Open menu

Nanotechnology General News

The latest news from academia, regulators
research labs and other things of interest

Posted: May 8, 2008

Researchers demonstrate for the first time how light squeezes through small holes

(Nanowerk News) How does light pass through a tiny hole? For the first time, Dr Aurele Adam and Prof. Paul Planken of Delft University of Technology, in conjunction with two South Korean and one German research groups, have succeeded in mapping this process properly. Their research also promises a significant improvement in Terahertz microscopy in the long term, a potentially interesting new imaging technique, and Terahertz microspectroscopy, a technique for identifying tiny quantities of substances using light. Their findings will be published in the scientific journal Optics Express this week ("Advanced terahertz electric near-field measurements at sub-wavelength diameter metallic apertures").
We know from physics that it is particularly difficult to pass light through a hole smaller than half the wavelength of the light used. With the help of fellow scientists, researchers at Delft University of Technology have managed to provide insight into this process by conducting measurements using what is known as Terahertz radiation (THz radiation). This is far-infrared light with an approximate frequency of 10^12 Hz. This type of radiation allows the researchers to measure the force of the penetrating light’s electrical field near the hole and not, as is usual, the intensity of the penetrating light. The electrical field’s values reveal much more about how light behaves in such situations than intensity can. Measurement of the strength of the electrical field is done with great precision by measuring the refractive-index of a crystal near the hole using a laser beam. The crystal’s refractive index varies (very slightly) when in a variable electrical field. By measuring the variations in the refractive index, conclusions can be drawn on the strength of the light’s electrical field near the hole.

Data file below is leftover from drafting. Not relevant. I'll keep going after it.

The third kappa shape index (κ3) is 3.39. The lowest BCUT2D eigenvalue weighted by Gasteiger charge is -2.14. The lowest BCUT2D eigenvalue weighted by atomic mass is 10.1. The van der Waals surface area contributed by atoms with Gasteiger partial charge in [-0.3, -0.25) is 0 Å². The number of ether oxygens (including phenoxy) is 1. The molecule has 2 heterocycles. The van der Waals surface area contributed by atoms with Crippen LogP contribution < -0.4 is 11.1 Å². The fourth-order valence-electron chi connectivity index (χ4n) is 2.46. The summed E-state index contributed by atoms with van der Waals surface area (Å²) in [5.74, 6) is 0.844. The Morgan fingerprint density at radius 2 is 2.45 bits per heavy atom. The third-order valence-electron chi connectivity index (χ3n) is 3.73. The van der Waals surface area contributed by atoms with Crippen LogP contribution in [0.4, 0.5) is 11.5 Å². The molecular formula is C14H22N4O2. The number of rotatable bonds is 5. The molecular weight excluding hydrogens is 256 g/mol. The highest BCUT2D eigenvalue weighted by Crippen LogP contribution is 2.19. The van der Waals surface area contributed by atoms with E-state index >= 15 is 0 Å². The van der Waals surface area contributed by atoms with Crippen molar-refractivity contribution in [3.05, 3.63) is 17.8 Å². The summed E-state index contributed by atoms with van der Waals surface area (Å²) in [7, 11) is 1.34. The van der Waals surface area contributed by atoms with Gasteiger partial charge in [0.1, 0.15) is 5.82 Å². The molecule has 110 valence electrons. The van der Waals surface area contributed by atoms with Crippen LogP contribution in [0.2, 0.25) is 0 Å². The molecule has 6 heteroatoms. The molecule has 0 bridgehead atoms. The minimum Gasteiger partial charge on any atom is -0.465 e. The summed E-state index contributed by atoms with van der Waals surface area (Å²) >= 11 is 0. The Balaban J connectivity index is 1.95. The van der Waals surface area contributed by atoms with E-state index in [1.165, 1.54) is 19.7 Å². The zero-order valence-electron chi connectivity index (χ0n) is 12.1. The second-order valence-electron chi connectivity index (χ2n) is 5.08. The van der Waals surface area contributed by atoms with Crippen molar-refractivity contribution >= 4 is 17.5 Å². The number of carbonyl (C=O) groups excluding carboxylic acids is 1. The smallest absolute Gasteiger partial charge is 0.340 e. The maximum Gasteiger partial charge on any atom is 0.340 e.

Bouwkamp
‘This process has never been mapped properly, mainly because the technology was not available to do so,’ says Planken. The experiments largely confirm, for the first time, what is known as the Bouwkamp model, named after a Dutch researcher who worked at Philips and who in 1950 created a theoretical model for the way in which light passes through small holes. For instance, the strength of the electrical field, as predicted by Bouwkamp, is greatest at the edge of the holes and the field’s strength indeed decreases in with decreasing frequency of the THz light used.
In their experiments, the researchers also discovered that even if the hole is up to fifty times smaller than the wavelength used, sufficient light can pass through to allow measurements near the hole; an extremely difficult task using other methods. This technique has also enabled the researchers to record the entire process, allowing them to observe, slowed down a thousand billion (10^12) times, how the light exits the hole and subsequently how the light waves move outwards in the same way as ring-shaped ripples caused by a stone thrown into a pond.
Applications
The findings of Planken and his colleagues are not just significant from the point of view of fundamental science. They can help develop the use of Terahertz microscopy (THz). In the long term, Planken wishes to use the tiny holes as an improved source of THz light. The smaller these source holes become, the sharper the images that can be created using this technique and the easier it will be to measure small quantities of substances.
Terahertz radiation (with a frequency of about 10^12 Hz) is a type of electromagnetic radiation which is increasingly used to create images. After all, many materials, such as paper, plastics and clothing, are transparent to THz radiation, while they block visible light.
Terahertz microscopes do not yet provide such sharp images. The development of stronger and smaller sources and more sensitive detectors will improve the viability of creating images of, for example, biological cells using THz radiation.
Source: TU Delft